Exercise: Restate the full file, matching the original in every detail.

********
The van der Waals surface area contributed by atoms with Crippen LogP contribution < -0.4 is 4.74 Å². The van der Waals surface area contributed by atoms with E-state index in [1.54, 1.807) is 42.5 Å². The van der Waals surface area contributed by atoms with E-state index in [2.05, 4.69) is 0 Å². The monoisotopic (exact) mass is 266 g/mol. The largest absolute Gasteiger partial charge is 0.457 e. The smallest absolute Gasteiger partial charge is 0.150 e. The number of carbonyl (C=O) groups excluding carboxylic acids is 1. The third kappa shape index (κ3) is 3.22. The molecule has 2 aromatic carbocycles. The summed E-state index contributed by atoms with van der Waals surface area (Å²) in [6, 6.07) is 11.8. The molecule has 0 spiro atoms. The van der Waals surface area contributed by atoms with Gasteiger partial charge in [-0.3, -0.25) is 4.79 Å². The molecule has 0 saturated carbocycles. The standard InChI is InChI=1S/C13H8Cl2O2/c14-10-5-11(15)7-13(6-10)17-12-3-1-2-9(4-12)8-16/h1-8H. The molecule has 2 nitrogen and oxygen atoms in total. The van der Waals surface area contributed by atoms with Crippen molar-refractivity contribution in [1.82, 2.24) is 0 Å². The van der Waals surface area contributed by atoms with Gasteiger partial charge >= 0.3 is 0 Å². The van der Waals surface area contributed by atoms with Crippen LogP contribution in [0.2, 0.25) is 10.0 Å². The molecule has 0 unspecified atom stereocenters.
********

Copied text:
The van der Waals surface area contributed by atoms with Crippen LogP contribution < -0.4 is 4.74 Å². The van der Waals surface area contributed by atoms with E-state index in [1.54, 1.807) is 42.5 Å². The van der Waals surface area contributed by atoms with E-state index in [2.05, 4.69) is 0 Å². The monoisotopic (exact) mass is 266 g/mol. The largest absolute Gasteiger partial charge is 0.457 e. The smallest absolute Gasteiger partial charge is 0.150 e. The number of carbonyl (C=O) groups excluding carboxylic acids is 1. The third kappa shape index (κ3) is 3.22. The molecule has 2 aromatic carbocycles. The summed E-state index contributed by atoms with van der Waals surface area (Å²) in [6, 6.07) is 11.8. The molecule has 0 spiro atoms. The van der Waals surface area contributed by atoms with Gasteiger partial charge in [-0.3, -0.25) is 4.79 Å². The molecule has 0 saturated carbocycles. The standard InChI is InChI=1S/C13H8Cl2O2/c14-10-5-11(15)7-13(6-10)17-12-3-1-2-9(4-12)8-16/h1-8H. The molecule has 2 nitrogen and oxygen atoms in total. The van der Waals surface area contributed by atoms with Crippen molar-refractivity contribution in [1.82, 2.24) is 0 Å². The van der Waals surface area contributed by atoms with Gasteiger partial charge >= 0.3 is 0 Å². The van der Waals surface area contributed by atoms with Crippen LogP contribution in [0.2, 0.25) is 10.0 Å². The molecule has 0 unspecified atom stereocenters.